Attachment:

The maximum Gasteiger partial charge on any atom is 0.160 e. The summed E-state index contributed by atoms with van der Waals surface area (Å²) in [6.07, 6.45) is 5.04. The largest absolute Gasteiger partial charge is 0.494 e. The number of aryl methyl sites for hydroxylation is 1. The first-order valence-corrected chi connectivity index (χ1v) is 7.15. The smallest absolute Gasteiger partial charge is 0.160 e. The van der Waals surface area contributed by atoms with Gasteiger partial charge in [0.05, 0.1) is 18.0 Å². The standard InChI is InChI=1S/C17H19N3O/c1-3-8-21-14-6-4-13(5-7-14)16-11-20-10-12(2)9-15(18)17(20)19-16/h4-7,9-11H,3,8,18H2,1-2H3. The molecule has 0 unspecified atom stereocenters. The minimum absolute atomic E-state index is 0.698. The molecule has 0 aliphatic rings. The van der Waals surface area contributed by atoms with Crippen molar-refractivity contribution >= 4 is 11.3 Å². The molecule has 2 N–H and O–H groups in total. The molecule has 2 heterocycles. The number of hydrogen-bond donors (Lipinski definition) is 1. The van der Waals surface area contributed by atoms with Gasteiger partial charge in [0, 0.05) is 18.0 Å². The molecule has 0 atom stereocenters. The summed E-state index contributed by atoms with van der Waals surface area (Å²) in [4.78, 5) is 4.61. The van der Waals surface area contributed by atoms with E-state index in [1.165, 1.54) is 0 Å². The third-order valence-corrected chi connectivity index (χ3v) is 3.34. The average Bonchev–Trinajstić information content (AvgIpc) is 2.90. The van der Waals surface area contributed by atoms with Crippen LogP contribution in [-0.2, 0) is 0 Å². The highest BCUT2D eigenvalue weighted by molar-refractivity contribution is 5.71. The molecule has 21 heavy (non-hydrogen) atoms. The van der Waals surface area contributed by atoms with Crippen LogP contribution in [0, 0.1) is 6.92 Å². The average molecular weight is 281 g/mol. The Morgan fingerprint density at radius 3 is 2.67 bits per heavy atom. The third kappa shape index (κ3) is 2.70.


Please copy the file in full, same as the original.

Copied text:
The maximum Gasteiger partial charge on any atom is 0.160 e. The summed E-state index contributed by atoms with van der Waals surface area (Å²) in [6.07, 6.45) is 5.04. The largest absolute Gasteiger partial charge is 0.494 e. The number of aryl methyl sites for hydroxylation is 1. The first-order valence-corrected chi connectivity index (χ1v) is 7.15. The smallest absolute Gasteiger partial charge is 0.160 e. The van der Waals surface area contributed by atoms with Gasteiger partial charge in [0.05, 0.1) is 18.0 Å². The standard InChI is InChI=1S/C17H19N3O/c1-3-8-21-14-6-4-13(5-7-14)16-11-20-10-12(2)9-15(18)17(20)19-16/h4-7,9-11H,3,8,18H2,1-2H3. The molecule has 0 unspecified atom stereocenters. The minimum absolute atomic E-state index is 0.698. The molecule has 0 aliphatic rings. The van der Waals surface area contributed by atoms with Crippen molar-refractivity contribution >= 4 is 11.3 Å². The molecule has 2 N–H and O–H groups in total. The molecule has 2 heterocycles. The number of hydrogen-bond donors (Lipinski definition) is 1. The van der Waals surface area contributed by atoms with Gasteiger partial charge in [0, 0.05) is 18.0 Å². The molecule has 0 atom stereocenters. The summed E-state index contributed by atoms with van der Waals surface area (Å²) in [4.78, 5) is 4.61. The van der Waals surface area contributed by atoms with E-state index in [1.165, 1.54) is 0 Å². The third-order valence-corrected chi connectivity index (χ3v) is 3.34. The average Bonchev–Trinajstić information content (AvgIpc) is 2.90. The van der Waals surface area contributed by atoms with Crippen LogP contribution in [-0.2, 0) is 0 Å². The highest BCUT2D eigenvalue weighted by molar-refractivity contribution is 5.71. The molecule has 21 heavy (non-hydrogen) atoms. The van der Waals surface area contributed by atoms with Crippen LogP contribution in [0, 0.1) is 6.92 Å². The average molecular weight is 281 g/mol. The Morgan fingerprint density at radius 3 is 2.67 bits per heavy atom. The third kappa shape index (κ3) is 2.70.